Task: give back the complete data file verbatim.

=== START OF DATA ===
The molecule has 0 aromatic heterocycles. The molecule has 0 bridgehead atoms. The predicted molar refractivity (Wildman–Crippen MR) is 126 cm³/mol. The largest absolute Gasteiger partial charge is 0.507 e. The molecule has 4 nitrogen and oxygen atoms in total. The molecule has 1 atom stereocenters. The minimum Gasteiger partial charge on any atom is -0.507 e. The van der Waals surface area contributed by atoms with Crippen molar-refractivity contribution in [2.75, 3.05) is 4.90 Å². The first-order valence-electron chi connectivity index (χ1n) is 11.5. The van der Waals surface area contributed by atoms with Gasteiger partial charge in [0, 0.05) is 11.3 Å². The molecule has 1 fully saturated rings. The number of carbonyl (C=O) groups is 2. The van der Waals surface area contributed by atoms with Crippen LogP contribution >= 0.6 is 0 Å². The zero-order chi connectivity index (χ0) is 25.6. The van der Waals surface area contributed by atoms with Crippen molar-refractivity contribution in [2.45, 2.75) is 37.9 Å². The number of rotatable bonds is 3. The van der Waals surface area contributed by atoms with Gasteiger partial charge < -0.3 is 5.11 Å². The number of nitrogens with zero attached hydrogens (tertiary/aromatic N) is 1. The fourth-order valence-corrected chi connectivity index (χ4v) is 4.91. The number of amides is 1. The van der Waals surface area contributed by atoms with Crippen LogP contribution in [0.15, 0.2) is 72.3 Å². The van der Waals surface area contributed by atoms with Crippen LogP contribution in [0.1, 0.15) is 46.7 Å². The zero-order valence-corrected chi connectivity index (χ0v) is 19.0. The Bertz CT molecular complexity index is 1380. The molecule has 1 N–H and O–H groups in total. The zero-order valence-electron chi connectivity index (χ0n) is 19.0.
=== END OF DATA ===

The molecule has 0 aromatic heterocycles. The molecule has 0 bridgehead atoms. The predicted molar refractivity (Wildman–Crippen MR) is 126 cm³/mol. The largest absolute Gasteiger partial charge is 0.507 e. The molecule has 4 nitrogen and oxygen atoms in total. The molecule has 1 atom stereocenters. The minimum Gasteiger partial charge on any atom is -0.507 e. The van der Waals surface area contributed by atoms with Crippen molar-refractivity contribution in [2.75, 3.05) is 4.90 Å². The first-order valence-electron chi connectivity index (χ1n) is 11.5. The van der Waals surface area contributed by atoms with Gasteiger partial charge in [0, 0.05) is 11.3 Å². The molecule has 1 fully saturated rings. The number of carbonyl (C=O) groups is 2. The van der Waals surface area contributed by atoms with Crippen LogP contribution >= 0.6 is 0 Å². The zero-order chi connectivity index (χ0) is 25.6. The van der Waals surface area contributed by atoms with Crippen molar-refractivity contribution in [2.45, 2.75) is 37.9 Å². The number of rotatable bonds is 3. The van der Waals surface area contributed by atoms with Gasteiger partial charge < -0.3 is 5.11 Å². The number of nitrogens with zero attached hydrogens (tertiary/aromatic N) is 1. The fourth-order valence-corrected chi connectivity index (χ4v) is 4.91. The number of amides is 1. The van der Waals surface area contributed by atoms with Crippen LogP contribution in [0.15, 0.2) is 72.3 Å². The van der Waals surface area contributed by atoms with Crippen LogP contribution in [0.1, 0.15) is 46.7 Å². The zero-order valence-corrected chi connectivity index (χ0v) is 19.0. The Bertz CT molecular complexity index is 1380. The molecule has 1 N–H and O–H groups in total. The zero-order valence-electron chi connectivity index (χ0n) is 19.0.